Motion perception is complex for the brain to process, involving interacting computations of distance, time, and speed. These computations can be biased by the context and the features of the perceived moving object, giving rise to several types of motion illusions. Recent research has shown that, in addition to object features and context, lifelong priors can bias attributes of perception. In the present work, we investigated if such long acquired expectations can bias speed perception. Using a two-interval forced-choice (2-IFC) task, we asked 160 participants in different experiments to judge which of two vehicles, one archetypically fast (e.g. a motorbike), and one comparatively slower (e.g. a bike), was faster. By varying the objective speeds of the two-vehicle types, and measuring the participants’ point of subjective equality, we observed a consistent bias in participants’ speed perception. Counterintuitively, in the first three experiments the speed of an archetypically slow vehicle had to be decreased relative to that of an archetypically fast vehicle, for the two to be judged as the same. Similarly, in the next three experiments, an archetypically fast vehicle’s speed had to be increased relative to an archetypically slow vehicle’s speed, for the two to be perceived as equal. Four additional control experiments replicated our results. We define this newly found bias as the expected-speed violation illusion (ESVI). We believe the ESVI as conceptually very similar to the size-weight illusion, and discuss it within the Bayesian framework of human perception.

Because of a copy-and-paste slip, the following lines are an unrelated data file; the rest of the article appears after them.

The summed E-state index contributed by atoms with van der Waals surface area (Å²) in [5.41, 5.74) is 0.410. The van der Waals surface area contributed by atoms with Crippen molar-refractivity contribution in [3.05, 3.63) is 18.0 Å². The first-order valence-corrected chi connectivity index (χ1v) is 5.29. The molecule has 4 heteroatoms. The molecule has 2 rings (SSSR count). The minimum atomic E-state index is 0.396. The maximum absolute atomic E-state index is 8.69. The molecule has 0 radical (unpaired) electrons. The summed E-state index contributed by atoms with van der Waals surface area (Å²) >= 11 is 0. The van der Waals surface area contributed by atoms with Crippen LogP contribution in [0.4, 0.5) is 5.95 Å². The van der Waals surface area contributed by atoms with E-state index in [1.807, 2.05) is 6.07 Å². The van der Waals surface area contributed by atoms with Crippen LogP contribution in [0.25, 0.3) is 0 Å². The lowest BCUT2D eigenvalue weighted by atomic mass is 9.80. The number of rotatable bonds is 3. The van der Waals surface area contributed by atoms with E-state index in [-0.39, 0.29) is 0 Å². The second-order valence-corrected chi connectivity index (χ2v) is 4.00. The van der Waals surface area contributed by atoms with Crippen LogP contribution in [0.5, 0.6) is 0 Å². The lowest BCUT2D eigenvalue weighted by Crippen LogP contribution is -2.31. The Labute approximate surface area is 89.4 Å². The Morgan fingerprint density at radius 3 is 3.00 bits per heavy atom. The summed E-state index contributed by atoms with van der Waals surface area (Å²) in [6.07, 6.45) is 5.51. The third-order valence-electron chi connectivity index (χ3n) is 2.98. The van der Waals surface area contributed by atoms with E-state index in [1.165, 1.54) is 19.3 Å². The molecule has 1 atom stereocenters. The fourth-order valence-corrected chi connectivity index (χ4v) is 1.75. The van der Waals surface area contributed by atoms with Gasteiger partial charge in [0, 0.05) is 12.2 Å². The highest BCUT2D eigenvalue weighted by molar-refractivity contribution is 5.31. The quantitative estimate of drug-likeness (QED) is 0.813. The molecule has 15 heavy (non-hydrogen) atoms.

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The study was supported by a grant from the Italian Ministry of University and Research (MIUR; Grant number Dipartimenti di Eccellenza DM 11/05/2017 n.262), to the Department of General Psychology of the Università degli Studi di Padova.
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All procedures performed in studies involving human participants were in accordance with the ethical standards of the institutional and/or national research committee and with the 1964 Helsinki declaration and its later amendments or comparable ethical standards. The study also received ethical approval from the University of Padova.
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Battaglini, L., Mioni, G., Casco, C. et al. Probing the effect of the expected-speed violation illusion. Psychological Research (2020). https://doi.org/10.1007/s00426-020-01426-w